PERHAPS son of South Shields Ed Waugh is the only playwright on earth ready to take on the songs and life story of unknown 19th Century Liverpool-born, Geordie-raised performer Ned Corvan... the region's first professional singer-songwriter.

Following on from the success of staging a drama tribute to world champion rower "Hadaway" Harry Clasper, Waugh agreed to enter the world of popular music hall of that time inspired by records and books of Corvan's work owned by Brian and Helen Mawson of Mawson & Wareham Music.

Waugh has used 22 of Corvan's120 songs - lyrics set to familiar music by regional folk artists - and wisely recruited top Geordie actor Chris Connel to play older Ned, confident young co-star Jamie Brown as young Ned and ex-Bellowhead violinist Rachael McShane to add the authentic sound of Corvan's famous violin.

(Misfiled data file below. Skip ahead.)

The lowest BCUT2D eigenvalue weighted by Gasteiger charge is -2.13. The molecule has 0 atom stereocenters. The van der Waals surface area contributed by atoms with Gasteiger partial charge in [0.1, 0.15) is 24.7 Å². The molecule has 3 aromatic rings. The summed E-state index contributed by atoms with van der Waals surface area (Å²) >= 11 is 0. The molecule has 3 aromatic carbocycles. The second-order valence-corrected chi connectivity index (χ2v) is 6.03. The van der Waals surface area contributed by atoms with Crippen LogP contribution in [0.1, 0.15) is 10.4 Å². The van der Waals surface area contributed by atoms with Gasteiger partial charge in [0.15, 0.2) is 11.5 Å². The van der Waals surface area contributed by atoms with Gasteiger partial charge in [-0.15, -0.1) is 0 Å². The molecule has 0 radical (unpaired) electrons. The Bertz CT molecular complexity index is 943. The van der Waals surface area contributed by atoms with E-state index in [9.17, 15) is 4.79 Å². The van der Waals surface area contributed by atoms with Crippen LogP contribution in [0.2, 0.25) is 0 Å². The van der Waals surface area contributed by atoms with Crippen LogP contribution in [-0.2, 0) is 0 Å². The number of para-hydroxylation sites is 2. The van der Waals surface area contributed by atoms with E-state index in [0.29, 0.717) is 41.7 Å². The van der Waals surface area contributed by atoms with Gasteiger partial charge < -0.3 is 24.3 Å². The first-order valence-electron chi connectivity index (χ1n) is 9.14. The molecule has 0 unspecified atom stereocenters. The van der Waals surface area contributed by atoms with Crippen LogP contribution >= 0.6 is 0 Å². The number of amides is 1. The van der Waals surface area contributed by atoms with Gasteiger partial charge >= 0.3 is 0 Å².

Connel and Brown are magnificent foils for the short, self-destructive and talented life of Corvan, who died of TB in his mid-30s. Both play performer, narrator and the myriad of characters required to bring to life a man who entertained with everything from the folklore of Hartlepool fishermen hanging a French monkey to the heart-breaking plight of striking seaman and widowed mining wives.

Some will argue that basing the entire performance on “phonetic Tyneside vernacular” – the Geordie language of Astrilly, Howk and Puzzen * – is likely to prevent this emotion-charged production reaching the larger audiences in London... but there is no reason why it shouldn’t. Director Gareth Tudor-Price deserves great credit for unleashing Corvan’s voice from an unmarked Jesmond grave.

Viv Hardwick

* Australia, To dig, Poison